Millions of low-income families are at risk of missing out on stimulus payments because they do not file taxes or receive certain federal benefits. Medicaid application assisters, providers, and state and local agencies can conduct outreach to ensure they get the payments.
Governors and other state officials can play a central role in reaching these individuals.
Temporary Assistance for Needy Families, the primary cash assistance program for families with the lowest incomes, is at its weakest point in the program’s history in most states.
Policy Brief: TANF Benefits Still Too Low to Help Families, Especially Black Families, Avoid Increased Hardship
ACA Repeal Lawsuit Would Cut Taxes for Top 0.1 Percent by an Average of $198,000, Weaken Medicare Trust Fund
Prior to the COVID-19 crisis, striking down the ACA would have caused 20 million people to lose health coverage; the Supreme Court will likely decide the case in 2021, when striking down the law would lead to even larger coverage losses.
None of the supposed alternatives to the ACA offered by the Trump Administration or congressional Republicans have the features required to maintain affordable coverage for people with pre-existing conditions.
The Supreme Court will likely decide the case in the spring of 2021, when the unemployment rate is expected to still be about 10 percent and possibly amid a continuing COVID-19 public health crisis.
Eliminating Federal Protections for People with Health Conditions Would Mean Return to Dysfunctional Pre-ACA Individual Market
The law is once again under threat, as the Trump Administration and 18 state attorneys general are asking the Supreme Court to strike down the entire ACA.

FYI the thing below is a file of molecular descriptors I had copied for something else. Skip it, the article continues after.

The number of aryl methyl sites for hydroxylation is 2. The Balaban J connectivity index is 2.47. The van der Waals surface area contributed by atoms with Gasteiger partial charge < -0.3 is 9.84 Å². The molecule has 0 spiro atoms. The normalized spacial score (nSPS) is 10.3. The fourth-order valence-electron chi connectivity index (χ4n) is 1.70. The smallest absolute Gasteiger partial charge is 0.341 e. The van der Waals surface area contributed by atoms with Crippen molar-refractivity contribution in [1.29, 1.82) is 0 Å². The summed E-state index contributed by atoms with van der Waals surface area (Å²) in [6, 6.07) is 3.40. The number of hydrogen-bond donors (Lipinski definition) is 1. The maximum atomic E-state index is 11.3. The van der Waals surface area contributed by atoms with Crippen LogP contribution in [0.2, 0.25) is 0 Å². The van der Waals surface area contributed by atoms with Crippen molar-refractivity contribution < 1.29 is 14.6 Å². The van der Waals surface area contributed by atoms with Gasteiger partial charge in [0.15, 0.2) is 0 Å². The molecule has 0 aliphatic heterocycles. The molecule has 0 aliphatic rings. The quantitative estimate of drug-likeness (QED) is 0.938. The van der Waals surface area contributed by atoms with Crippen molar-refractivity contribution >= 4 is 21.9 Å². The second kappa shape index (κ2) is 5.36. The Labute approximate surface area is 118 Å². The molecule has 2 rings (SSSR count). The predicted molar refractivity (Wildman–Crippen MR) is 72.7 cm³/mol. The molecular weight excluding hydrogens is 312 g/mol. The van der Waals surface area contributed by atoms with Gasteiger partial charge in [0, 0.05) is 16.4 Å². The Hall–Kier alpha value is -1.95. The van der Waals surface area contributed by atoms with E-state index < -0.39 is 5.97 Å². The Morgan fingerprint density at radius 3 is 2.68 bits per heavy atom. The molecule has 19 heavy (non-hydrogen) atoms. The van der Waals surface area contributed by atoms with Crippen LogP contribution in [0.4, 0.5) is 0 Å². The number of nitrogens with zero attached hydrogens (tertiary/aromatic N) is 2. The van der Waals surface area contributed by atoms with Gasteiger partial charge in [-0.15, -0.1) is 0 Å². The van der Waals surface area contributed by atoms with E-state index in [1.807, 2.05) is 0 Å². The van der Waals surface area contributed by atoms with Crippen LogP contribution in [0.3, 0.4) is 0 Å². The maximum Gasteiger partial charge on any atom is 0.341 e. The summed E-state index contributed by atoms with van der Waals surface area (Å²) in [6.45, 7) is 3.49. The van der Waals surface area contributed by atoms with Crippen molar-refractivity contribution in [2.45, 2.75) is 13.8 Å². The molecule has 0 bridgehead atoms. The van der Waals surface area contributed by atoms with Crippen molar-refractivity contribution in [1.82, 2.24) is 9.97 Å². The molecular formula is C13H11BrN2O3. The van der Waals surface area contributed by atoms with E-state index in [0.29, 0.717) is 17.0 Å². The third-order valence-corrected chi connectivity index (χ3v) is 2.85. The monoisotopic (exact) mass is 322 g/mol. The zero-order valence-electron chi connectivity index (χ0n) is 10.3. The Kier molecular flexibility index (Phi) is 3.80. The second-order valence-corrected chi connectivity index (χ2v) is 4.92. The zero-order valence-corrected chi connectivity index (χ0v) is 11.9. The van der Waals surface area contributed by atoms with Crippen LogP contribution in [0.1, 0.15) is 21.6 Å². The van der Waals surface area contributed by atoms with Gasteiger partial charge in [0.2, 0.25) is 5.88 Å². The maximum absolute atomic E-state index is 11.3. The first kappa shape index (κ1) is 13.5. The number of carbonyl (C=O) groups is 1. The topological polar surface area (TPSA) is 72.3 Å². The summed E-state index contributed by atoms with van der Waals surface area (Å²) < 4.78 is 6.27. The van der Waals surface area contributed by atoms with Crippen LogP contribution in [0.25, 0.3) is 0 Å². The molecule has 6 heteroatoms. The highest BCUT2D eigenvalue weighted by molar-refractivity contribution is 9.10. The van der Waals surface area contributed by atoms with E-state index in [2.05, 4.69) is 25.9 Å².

While the new package scales back the House-passed Heroes bill from $3.4 trillion to $2.2 trillion, it does so in sound ways, and the resulting package is both well designed and urgently needed.
ACA Suit Threatens Disruption, Loss of Protections for Tens of Millions of Medicaid, Medicare Beneficiaries
A top priority for lawmakers this month should be raising SNAP (food stamp) benefits as a way of mitigating hardship and injecting fast, high “bang-for-the-buck” stimulus into the economy.
The number and share of Americans without health insurance coverage rose for the third consecutive year in 2019, according to data released today from the American Community Survey (ACS).
Income rose and poverty declined in 2019, but the number of Americans without health insurance increased for the third consecutive year despite a growing economy.
Next Tuesday’s release of Census Bureau data on health insurance, poverty, and income for 2019 will provide a record of conditions in the United States before the COVID-19 pandemic and the resulting recession hit. Needless to say, those data will bear little resemblance to conditions today.
It would be unwise and self-defeating to let debt concerns deter policymakers from taking needed steps to fight hardship and to bolster and then revive the economy.
Georgia is seeking federal permission to dismantle this pathway to health insurance, endangering coverage and access to care for tens of thousands of people.